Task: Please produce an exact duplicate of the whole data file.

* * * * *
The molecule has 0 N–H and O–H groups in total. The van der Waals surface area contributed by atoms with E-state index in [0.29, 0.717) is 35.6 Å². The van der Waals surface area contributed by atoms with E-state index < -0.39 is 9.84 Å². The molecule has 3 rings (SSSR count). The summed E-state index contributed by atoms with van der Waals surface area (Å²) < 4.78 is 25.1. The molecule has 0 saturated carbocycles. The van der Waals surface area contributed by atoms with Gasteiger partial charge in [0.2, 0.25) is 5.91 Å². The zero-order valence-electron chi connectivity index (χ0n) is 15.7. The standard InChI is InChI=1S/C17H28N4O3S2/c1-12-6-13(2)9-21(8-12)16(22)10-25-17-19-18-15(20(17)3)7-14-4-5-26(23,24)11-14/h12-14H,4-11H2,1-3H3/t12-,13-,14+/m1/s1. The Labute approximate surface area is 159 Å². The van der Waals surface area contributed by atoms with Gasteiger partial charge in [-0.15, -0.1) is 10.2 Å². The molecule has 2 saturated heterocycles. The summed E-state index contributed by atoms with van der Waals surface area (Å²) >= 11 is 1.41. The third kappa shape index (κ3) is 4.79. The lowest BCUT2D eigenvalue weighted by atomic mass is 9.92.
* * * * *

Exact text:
The molecule has 0 N–H and O–H groups in total. The van der Waals surface area contributed by atoms with E-state index in [0.29, 0.717) is 35.6 Å². The van der Waals surface area contributed by atoms with E-state index < -0.39 is 9.84 Å². The molecule has 3 rings (SSSR count). The summed E-state index contributed by atoms with van der Waals surface area (Å²) < 4.78 is 25.1. The molecule has 0 saturated carbocycles. The van der Waals surface area contributed by atoms with Gasteiger partial charge in [0.2, 0.25) is 5.91 Å². The zero-order valence-electron chi connectivity index (χ0n) is 15.7. The standard InChI is InChI=1S/C17H28N4O3S2/c1-12-6-13(2)9-21(8-12)16(22)10-25-17-19-18-15(20(17)3)7-14-4-5-26(23,24)11-14/h12-14H,4-11H2,1-3H3/t12-,13-,14+/m1/s1. The Labute approximate surface area is 159 Å². The van der Waals surface area contributed by atoms with Gasteiger partial charge in [-0.15, -0.1) is 10.2 Å². The molecule has 2 saturated heterocycles. The summed E-state index contributed by atoms with van der Waals surface area (Å²) >= 11 is 1.41. The third kappa shape index (κ3) is 4.79. The lowest BCUT2D eigenvalue weighted by atomic mass is 9.92.